In These New Times

A new paradigm for a post-imperial world

Un-busy bees a disaster for almost everyone

Posted by seumasach on June 30, 2008

This mismatch between this disaster and the remedies posed is grotesque, such as the claim that “All Americans can help now with pollinator-friendly practices in their own backyards”. Our back yard is a paradise for bees and pollinators but there are simply none to be found. Further north in the Scottish highlands wild bees are also disappearing and I wouldn’t have thought heavy pesticide use would be much of an issue there. If these people really thought pesticides were the problem surely they would campaign to have them banned.

Last year all the talk was about the Penn state University investigation. Unfortunately that drew a blank. Now it’s open season for scientists to blame anything they like, especially with multi-causal, nothing in particular, explanations; always on the condition that EM radiation isn’t one of them.

Last year they admitted the bees were disappearing; this year they are admitting it is already causing crop loses and that all the other pollinators are also going. We can all see the ecological disaster unfolding around us, but nothing substantial is being done.Unfortunately everyone looks to the experts who for the most part are incapable of thinking globally and who in any event would never risk telling the truth. If anyone ever looks back on this period of history they will characterise it as “la trahison des clercs”, the treachery of the professionals.

Carolyn Lochhead, Chronicle Washington Bureau

Friday, June 27, 2008

Could strawberry ice cream disappear from our lives? What about vanilla Swiss almond?

The folks at Haagen-Dazs are worried enough that they and others have mounted a campaign to halt the shocking decline of honeybees and other pollinators of strawberry plants, almond trees and the rest of the roughly 90 percent of terrestrial plant life that needs pollination.

Officials of the Oakland company told Congress on Thursday that more than 40 percent of its product’s flavors, derived from fruits and nuts, depend on honeybees. Without bees, fruits and nuts cannot exist.

As for whether strawberry, raspberry or almond ice cream could disappear, Haagen-Dazs brand director Katty Pien said, “We hope not, but that’s why there is such a sense of urgency, so that the millions of people who love our strawberry ice cream can have it forever.”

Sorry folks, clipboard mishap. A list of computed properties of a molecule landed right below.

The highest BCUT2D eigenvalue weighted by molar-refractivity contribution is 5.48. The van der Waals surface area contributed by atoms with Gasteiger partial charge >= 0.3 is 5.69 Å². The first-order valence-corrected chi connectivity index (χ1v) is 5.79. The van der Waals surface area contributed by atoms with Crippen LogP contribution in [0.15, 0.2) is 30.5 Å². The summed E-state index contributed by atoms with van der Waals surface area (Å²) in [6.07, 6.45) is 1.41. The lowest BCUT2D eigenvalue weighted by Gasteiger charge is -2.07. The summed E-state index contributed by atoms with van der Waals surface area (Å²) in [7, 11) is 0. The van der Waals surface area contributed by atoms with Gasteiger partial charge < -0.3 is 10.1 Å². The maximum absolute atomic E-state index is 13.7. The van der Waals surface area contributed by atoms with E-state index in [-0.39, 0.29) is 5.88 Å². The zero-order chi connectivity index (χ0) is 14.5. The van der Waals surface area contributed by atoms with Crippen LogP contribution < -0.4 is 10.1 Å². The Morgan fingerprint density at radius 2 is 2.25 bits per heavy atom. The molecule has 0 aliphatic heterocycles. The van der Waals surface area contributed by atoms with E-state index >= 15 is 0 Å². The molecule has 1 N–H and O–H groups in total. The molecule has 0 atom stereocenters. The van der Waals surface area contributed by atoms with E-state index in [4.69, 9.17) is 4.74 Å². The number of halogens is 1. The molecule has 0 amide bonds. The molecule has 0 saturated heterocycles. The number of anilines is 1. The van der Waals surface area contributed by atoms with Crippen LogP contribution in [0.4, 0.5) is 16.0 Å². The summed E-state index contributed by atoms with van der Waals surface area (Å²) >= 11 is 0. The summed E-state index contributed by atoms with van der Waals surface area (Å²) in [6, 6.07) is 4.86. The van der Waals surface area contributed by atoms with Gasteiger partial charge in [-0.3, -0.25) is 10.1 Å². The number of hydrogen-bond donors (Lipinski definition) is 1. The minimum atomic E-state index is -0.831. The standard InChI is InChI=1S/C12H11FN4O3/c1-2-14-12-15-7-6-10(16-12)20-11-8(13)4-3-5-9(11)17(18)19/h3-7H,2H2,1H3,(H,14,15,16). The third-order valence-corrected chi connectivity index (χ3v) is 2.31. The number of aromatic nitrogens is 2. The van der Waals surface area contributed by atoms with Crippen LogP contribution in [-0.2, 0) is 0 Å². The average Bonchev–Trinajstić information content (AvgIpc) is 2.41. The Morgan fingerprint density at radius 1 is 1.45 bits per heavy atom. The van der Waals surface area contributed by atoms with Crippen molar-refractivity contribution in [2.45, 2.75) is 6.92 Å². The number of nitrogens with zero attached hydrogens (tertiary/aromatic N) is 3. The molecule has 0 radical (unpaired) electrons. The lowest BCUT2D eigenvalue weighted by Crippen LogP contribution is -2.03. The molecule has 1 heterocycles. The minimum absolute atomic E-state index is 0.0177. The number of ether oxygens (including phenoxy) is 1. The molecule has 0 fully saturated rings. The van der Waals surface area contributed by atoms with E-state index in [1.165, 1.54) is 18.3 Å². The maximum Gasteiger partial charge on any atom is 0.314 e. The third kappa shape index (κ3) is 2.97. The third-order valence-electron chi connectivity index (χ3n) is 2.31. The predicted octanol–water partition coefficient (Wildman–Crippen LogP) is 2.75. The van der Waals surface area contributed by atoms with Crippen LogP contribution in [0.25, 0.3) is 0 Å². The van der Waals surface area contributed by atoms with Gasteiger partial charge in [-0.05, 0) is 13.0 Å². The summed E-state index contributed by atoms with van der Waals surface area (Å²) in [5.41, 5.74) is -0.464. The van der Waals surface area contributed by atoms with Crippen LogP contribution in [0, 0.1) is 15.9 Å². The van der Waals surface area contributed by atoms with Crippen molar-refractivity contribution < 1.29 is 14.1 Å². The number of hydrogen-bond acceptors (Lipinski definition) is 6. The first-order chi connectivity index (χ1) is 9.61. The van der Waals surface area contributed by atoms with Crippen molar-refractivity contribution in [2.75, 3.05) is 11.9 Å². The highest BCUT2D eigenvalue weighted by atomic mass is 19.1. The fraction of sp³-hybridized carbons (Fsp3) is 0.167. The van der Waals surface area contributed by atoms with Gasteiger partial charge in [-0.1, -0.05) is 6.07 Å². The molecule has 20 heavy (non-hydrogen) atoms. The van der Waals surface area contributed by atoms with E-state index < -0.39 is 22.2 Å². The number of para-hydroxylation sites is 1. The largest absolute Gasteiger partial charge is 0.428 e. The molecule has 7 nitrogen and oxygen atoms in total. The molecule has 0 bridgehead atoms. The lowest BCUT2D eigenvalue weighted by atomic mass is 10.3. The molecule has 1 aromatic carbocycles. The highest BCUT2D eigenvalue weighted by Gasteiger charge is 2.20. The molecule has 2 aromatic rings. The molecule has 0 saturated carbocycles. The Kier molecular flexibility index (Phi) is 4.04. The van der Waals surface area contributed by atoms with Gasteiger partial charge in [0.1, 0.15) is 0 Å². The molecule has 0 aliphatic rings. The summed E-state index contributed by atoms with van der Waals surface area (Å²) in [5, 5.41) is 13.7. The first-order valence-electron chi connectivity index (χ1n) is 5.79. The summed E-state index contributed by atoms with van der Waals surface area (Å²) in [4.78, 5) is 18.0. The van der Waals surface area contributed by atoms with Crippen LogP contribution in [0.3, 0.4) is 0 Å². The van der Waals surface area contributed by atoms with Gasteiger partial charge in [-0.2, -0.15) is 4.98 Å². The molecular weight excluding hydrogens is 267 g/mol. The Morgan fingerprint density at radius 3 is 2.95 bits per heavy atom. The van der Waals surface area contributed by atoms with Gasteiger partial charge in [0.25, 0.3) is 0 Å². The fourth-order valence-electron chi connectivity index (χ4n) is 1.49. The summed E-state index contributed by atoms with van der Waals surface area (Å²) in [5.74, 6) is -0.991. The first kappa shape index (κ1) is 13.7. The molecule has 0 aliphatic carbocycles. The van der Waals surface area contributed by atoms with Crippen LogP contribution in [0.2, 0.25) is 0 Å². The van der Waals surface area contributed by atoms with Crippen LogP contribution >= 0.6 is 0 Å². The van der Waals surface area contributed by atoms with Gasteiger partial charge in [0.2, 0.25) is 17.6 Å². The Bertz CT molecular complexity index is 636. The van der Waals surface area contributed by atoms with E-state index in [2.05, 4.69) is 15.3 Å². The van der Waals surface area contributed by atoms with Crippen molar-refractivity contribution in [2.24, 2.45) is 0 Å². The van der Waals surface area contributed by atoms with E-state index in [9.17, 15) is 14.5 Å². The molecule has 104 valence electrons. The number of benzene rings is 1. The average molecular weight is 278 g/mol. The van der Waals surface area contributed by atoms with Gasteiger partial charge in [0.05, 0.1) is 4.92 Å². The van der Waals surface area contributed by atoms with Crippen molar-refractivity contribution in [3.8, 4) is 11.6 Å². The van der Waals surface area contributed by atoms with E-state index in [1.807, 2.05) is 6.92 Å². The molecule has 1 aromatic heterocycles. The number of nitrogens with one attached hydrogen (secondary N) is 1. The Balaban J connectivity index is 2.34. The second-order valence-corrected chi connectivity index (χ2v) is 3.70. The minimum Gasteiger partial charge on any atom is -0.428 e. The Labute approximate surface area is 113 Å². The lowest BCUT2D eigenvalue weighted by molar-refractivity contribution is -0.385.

Honeybees mysteriously began to abandon their colonies in 2006, destroying about a third of U.S. hives. The rate of decline is accelerating, reaching 36 percent last winter.

“How would our federal government respond if 1 out of every 3 cows was dying?” Maryann Frazier, a bee expert at the University of Pennsylvania, asked during testimony to the House subcommittee on Horticulture and Organic Agriculture.

Fruits, nuts, seeds and many vegetables are the foundation of California’s $34 billion agricultural industry, the nation’s largest, and the basis of a healthy human diet. About a third of human food requires pollination. The plants cannot grow without it.

“Our business is simple: No bees, no blueberries,” agreed Edward Flanagan, chief executive of Jasper Wyman & Son, a wild-blueberry grower in Maine. “Wild blueberries can’t be planted. Not here, not in Chile, not in China. …We are very scared at the prospect of no pollinating bees for our fields. There is no alternative.”

Baffled about the cause

Federal research dollars are beginning to flow and will jump dramatically with the newly passed farm bill, but scientists remain baffled about the cause of pollinator decline. The problem extends not just to the commercialized honeybee imported from Europe 400 years ago but, etymologists say, to other native pollinators.

Those include native bees such as bumblebees that are also showing rapid declines, plus butterflies, moths, beetles, flies, hummingbirds and bats. Lack of data on these species hinders measurement.

Scientists suspect multiple villains: loss of habitat, pesticides that disrupt insect neurology, combinations of sublethal pesticides, and viruses and parasites. Frazier said one study of 108 pollen samples revealed 46 pesticides, as many as 17 different pesticides in a single sample. Only three of the samples showed no pesticide residue.